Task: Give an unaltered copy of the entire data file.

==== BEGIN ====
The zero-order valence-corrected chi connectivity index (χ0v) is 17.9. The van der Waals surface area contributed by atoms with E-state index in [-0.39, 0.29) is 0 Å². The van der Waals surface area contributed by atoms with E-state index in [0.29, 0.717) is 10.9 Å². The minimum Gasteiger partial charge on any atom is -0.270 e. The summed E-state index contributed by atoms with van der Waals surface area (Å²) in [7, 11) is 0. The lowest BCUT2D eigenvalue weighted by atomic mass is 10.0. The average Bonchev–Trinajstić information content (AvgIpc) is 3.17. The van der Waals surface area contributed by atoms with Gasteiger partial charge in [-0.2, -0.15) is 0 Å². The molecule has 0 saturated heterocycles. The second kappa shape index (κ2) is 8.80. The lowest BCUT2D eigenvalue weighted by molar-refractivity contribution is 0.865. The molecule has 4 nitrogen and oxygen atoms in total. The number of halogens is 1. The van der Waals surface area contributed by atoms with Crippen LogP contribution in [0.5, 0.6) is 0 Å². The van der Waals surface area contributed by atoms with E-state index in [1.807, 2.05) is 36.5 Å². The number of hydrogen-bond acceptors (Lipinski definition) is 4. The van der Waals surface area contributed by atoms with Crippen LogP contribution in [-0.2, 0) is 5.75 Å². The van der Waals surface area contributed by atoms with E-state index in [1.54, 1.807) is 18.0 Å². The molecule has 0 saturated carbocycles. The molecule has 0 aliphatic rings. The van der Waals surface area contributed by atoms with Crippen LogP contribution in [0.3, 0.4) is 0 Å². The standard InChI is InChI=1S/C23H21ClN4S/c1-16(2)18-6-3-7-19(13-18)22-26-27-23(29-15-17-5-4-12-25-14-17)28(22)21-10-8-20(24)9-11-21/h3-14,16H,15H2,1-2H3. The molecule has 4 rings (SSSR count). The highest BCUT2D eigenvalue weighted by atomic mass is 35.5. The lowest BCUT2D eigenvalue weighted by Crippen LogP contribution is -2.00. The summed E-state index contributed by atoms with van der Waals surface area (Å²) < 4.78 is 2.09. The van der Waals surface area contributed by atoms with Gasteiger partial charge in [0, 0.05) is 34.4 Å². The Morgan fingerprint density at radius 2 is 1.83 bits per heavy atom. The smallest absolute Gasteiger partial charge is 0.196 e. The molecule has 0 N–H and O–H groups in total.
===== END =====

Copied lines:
The zero-order valence-corrected chi connectivity index (χ0v) is 17.9. The van der Waals surface area contributed by atoms with E-state index in [-0.39, 0.29) is 0 Å². The van der Waals surface area contributed by atoms with E-state index in [0.29, 0.717) is 10.9 Å². The minimum Gasteiger partial charge on any atom is -0.270 e. The summed E-state index contributed by atoms with van der Waals surface area (Å²) in [7, 11) is 0. The lowest BCUT2D eigenvalue weighted by atomic mass is 10.0. The average Bonchev–Trinajstić information content (AvgIpc) is 3.17. The van der Waals surface area contributed by atoms with Gasteiger partial charge in [-0.2, -0.15) is 0 Å². The molecule has 0 saturated heterocycles. The second kappa shape index (κ2) is 8.80. The lowest BCUT2D eigenvalue weighted by molar-refractivity contribution is 0.865. The molecule has 4 nitrogen and oxygen atoms in total. The number of halogens is 1. The van der Waals surface area contributed by atoms with Crippen LogP contribution in [0.5, 0.6) is 0 Å². The van der Waals surface area contributed by atoms with E-state index in [1.807, 2.05) is 36.5 Å². The number of hydrogen-bond acceptors (Lipinski definition) is 4. The van der Waals surface area contributed by atoms with Crippen LogP contribution in [-0.2, 0) is 5.75 Å². The van der Waals surface area contributed by atoms with E-state index in [1.54, 1.807) is 18.0 Å². The molecule has 0 saturated carbocycles. The molecule has 0 aliphatic rings. The van der Waals surface area contributed by atoms with Crippen LogP contribution in [0.3, 0.4) is 0 Å². The standard InChI is InChI=1S/C23H21ClN4S/c1-16(2)18-6-3-7-19(13-18)22-26-27-23(29-15-17-5-4-12-25-14-17)28(22)21-10-8-20(24)9-11-21/h3-14,16H,15H2,1-2H3. The molecule has 4 rings (SSSR count). The highest BCUT2D eigenvalue weighted by atomic mass is 35.5. The lowest BCUT2D eigenvalue weighted by Crippen LogP contribution is -2.00. The summed E-state index contributed by atoms with van der Waals surface area (Å²) < 4.78 is 2.09. The van der Waals surface area contributed by atoms with Gasteiger partial charge in [0, 0.05) is 34.4 Å². The Morgan fingerprint density at radius 2 is 1.83 bits per heavy atom. The smallest absolute Gasteiger partial charge is 0.196 e. The molecule has 0 N–H and O–H groups in total.